Thursday, June 13

USDA Regulations Force Llamas of Social Media Fame Into Early Retirement

The most famous llamas in recent memory are ultimately being retired from public life — much to their owners’ disappointment. Last month, the llamas created a social media frenzy after escaping and running around an Arizona neighborhood, but USDA regulations dictate that they cannot be shown in public without the proper licensing.

Before the event, the llamas were routinely used for therapy and educational purposes and were brought to schools, events, and elderly living homes. After the escape debacle, the USDA approached the llamas’ owners, Bub Bullis and Karen Freund, and informed them that they would need a license to show them.

The owners aren’t happy about the decision.

“If this opens up a can of worms where everybody across the country gets shut down doing this, that’s really unfair,” Freund told Fox News. “That’s really a horrible thing to do to people who benefit from them.”

The USDA regulates things like these to ensure the welfare of the animals, but the escape stunt could have been very dangerous — the llamas were weaving in and out of traffic.

“[The USDA] just totally destroyed everything I had planned for my retirement,” Freund said. “We’ve taken them to schools before. Now they’re telling me I can’t do anything, even like a photo shoot.”

Though social media attention can be gratifying — and in this case lucrative — it can be dangerous and detrimental. Social media has, in many ways, become more important to people than physical connections. According to Mashable, a new study has found that chasing a good social media post can actually be bad for us.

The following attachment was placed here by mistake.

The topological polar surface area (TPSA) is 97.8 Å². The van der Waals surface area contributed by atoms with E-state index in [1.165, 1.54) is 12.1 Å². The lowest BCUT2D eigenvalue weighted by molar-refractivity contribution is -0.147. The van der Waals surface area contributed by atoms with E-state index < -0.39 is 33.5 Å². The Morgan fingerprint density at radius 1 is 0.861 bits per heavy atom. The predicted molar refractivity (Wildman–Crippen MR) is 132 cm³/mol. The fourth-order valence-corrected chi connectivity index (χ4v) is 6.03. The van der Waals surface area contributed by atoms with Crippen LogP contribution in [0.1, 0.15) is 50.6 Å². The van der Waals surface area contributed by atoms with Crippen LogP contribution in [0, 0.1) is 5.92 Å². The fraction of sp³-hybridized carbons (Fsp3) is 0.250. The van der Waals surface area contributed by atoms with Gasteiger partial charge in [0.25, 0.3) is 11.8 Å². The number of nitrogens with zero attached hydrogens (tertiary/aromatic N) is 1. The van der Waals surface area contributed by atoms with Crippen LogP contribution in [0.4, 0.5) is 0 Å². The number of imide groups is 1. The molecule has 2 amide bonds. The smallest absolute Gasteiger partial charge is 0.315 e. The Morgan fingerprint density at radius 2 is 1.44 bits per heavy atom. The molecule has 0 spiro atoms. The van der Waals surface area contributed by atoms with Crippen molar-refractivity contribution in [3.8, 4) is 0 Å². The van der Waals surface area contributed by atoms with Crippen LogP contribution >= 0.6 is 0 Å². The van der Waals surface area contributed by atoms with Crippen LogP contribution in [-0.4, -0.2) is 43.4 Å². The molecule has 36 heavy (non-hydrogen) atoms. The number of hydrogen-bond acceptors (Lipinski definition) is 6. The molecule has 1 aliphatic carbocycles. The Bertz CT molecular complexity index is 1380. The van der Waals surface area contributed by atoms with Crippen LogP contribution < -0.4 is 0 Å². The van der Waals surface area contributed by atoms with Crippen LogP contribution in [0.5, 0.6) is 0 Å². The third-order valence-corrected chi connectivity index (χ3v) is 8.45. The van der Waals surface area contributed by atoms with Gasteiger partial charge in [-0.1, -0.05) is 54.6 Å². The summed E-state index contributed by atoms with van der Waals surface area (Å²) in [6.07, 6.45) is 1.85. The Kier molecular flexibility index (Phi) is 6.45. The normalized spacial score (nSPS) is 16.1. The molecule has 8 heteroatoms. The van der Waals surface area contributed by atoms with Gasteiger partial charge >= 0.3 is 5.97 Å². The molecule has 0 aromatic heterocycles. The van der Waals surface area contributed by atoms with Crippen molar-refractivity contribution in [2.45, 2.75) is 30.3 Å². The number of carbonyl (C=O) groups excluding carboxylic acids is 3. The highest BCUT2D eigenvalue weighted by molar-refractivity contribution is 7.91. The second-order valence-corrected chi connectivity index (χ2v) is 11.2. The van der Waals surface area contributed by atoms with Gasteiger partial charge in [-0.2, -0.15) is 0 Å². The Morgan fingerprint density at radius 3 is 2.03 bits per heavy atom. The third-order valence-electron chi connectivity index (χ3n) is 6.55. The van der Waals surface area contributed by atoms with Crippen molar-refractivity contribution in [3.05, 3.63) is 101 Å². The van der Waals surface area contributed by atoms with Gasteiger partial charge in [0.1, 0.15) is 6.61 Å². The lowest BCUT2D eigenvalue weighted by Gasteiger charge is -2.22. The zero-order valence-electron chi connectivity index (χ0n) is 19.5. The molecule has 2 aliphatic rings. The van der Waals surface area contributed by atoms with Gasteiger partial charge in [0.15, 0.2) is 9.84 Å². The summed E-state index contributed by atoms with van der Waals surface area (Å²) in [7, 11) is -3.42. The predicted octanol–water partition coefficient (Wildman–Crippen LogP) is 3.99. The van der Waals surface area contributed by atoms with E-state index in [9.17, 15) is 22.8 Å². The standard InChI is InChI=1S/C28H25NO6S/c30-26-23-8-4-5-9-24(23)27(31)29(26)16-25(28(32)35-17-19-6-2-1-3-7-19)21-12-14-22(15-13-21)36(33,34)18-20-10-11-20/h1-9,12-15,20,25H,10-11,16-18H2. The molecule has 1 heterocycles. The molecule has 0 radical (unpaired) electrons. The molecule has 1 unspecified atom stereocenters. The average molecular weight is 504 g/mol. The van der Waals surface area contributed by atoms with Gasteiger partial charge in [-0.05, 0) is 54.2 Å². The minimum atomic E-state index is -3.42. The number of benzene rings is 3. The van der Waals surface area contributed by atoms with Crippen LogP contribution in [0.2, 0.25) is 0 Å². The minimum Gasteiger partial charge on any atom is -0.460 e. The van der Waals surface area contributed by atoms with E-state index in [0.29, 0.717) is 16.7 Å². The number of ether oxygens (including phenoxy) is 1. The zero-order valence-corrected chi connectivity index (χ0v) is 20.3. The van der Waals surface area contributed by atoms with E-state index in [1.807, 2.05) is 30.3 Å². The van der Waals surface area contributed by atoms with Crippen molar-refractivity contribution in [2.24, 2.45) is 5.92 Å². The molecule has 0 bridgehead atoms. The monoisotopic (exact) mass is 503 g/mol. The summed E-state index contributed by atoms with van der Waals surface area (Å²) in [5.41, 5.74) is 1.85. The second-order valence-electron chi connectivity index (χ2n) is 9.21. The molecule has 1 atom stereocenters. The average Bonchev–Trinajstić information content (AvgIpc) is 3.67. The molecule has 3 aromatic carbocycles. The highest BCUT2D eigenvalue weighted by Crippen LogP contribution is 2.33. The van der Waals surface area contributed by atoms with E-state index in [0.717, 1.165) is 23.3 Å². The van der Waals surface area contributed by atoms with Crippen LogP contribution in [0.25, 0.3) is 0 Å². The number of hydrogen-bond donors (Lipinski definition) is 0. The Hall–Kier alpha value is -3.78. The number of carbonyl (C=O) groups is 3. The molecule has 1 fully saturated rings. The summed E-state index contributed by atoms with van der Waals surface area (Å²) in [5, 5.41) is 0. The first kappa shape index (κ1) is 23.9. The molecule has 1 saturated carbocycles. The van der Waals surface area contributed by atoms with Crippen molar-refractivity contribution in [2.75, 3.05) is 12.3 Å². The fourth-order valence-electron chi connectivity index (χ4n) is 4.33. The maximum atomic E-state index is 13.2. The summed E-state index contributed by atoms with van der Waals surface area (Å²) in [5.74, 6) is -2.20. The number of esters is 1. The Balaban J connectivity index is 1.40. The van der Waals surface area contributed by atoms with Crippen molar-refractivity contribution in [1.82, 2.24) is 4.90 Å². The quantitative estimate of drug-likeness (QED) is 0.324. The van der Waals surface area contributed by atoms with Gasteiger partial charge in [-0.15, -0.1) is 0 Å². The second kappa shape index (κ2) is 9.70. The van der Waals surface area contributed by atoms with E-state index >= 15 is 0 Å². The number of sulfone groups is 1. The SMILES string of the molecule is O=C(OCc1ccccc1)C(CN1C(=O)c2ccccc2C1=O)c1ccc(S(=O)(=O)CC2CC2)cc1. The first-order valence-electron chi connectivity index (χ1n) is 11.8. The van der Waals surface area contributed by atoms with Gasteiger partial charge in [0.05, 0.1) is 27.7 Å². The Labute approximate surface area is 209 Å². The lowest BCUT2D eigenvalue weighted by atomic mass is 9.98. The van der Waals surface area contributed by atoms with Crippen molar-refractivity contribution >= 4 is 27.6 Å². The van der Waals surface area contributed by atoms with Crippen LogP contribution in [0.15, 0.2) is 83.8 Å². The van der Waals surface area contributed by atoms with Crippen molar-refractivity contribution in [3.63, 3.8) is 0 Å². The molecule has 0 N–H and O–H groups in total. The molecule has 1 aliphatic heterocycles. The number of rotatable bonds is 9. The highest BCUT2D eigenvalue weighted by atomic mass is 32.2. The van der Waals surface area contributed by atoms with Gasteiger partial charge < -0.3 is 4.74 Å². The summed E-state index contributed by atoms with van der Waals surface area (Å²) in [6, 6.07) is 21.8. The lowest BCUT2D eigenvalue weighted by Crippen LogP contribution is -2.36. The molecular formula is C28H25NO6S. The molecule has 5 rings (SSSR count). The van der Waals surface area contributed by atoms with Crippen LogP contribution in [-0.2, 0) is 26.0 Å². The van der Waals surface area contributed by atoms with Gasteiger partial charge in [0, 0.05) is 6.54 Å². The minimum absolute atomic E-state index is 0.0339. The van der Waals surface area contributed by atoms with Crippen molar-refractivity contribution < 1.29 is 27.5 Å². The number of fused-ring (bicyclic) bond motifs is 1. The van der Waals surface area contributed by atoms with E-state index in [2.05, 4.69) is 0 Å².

There are about 27 million pieces of content shared online each day. In the case of the llamas, they were popular and they may have made their owners a lot of money, but free roaming llamas can become a public safety issue and can put the animals’ welfare at risk.

The study, which was conducted by Joseph Grenny and David Maxfield, surveyed 1,623 people. The most startling finding, perhaps, is that 14% of respondents said they would risk their own safety for a better social media post. Additionally, more than half of people said that posting the perfect picture has kept them from enjoying life experiences.

The study’s authors say that likes are a low effort way to get social validation, and the validation that people do get isn’t as satisfying as natural interactions.

Though social media can serve as a good outlet for sharing experiences, connecting with others, and joining a massive discussion about llamas on the lam, it should be used with care.

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